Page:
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Arum: Pacquiao left Top Rank because Haymon promised a Mayweather rematch

Bob Arum talks about Manny Pacquiao’s decision to part ways with the his longtime promoter.

Wil Esco is an assistant editor of Bad Left Hook and has been covering boxing for SB Nation since 2014.

In this video interview with Marcos Villegas of Fight Hub TV, Top Rank promoter Bob Arum talks a bit more about Manny Pacquiao parting ways with his company to work with rival Al Haymon.

Arum on his personal feelings about Pacquiao defecting to Al Haymon:

“Manny is really close to my heart. I love him and I wish him well. But at this point in time in his career, with the problems of fighting in the United States and other problems, we couldn’t do anything for him that made sense. Whether Haymon can or can’t, remains to be seen.

“Haymon promised him a fight with Mayweather. Good or bad, if that happens he’ll make some money. I wish him only the best. Really. We came to an end but it was not an end that was antagonistic, it was very amicable, we wished each other well, and I only wish for the best for him.”

On what he means by he didn’t have anything to offer Pacquiao when he tried to line up a fight that Pacquiao rejected (against Mike Alvarado):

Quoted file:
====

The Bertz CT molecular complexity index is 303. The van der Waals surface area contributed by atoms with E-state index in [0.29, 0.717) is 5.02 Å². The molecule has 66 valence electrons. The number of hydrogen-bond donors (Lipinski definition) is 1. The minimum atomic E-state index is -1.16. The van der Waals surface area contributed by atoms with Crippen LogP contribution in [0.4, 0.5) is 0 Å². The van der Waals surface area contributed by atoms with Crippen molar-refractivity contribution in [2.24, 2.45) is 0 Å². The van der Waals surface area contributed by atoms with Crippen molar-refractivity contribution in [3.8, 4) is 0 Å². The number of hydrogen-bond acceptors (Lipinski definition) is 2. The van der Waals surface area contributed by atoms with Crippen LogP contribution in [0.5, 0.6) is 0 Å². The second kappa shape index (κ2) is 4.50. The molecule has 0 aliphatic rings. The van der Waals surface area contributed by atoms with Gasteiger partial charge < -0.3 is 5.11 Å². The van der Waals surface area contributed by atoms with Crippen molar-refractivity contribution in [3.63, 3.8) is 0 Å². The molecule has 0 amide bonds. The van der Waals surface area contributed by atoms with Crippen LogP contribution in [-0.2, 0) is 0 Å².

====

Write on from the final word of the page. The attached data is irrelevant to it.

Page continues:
“No! We couldn’t offer him fights unless they were in the United States. And we couldn’t solve the problem of the fights being in the United States with the IRS — with what he owed. I don’t wanna go into it, a lot of it’s confidential. So then the question is: where can we do a significant Manny Pacquiao fight where we can make money at the gate and put it on primetime in the United States, losing all the build-up? And the issue is, we couldn’t!

“And then the problem is, even if we solved the problem — tax problem in the United States and he came over here — he would come over for one or two weeks. And then if he came over, you couldn’t get him on television because everybody remembers the anti-gay thing, and they don’t want him around. So, it was very, very difficult.

“Now maybe somebody can take that and turn it into money for him, and I only hope that’s the case, but we couldn’t. We couldn’t! We tried every which way, we thought of every which way, and there was no way we could solve the problem. We had him in Australia, remember, but there was no real way that we could generate money for him.”

On the word being that Pacquiao will face Adrien Broner and if he thinks that’s a competitive fight:

“Who cares?! I couldn’t care less. As long as he makes some money, I’m happy.”

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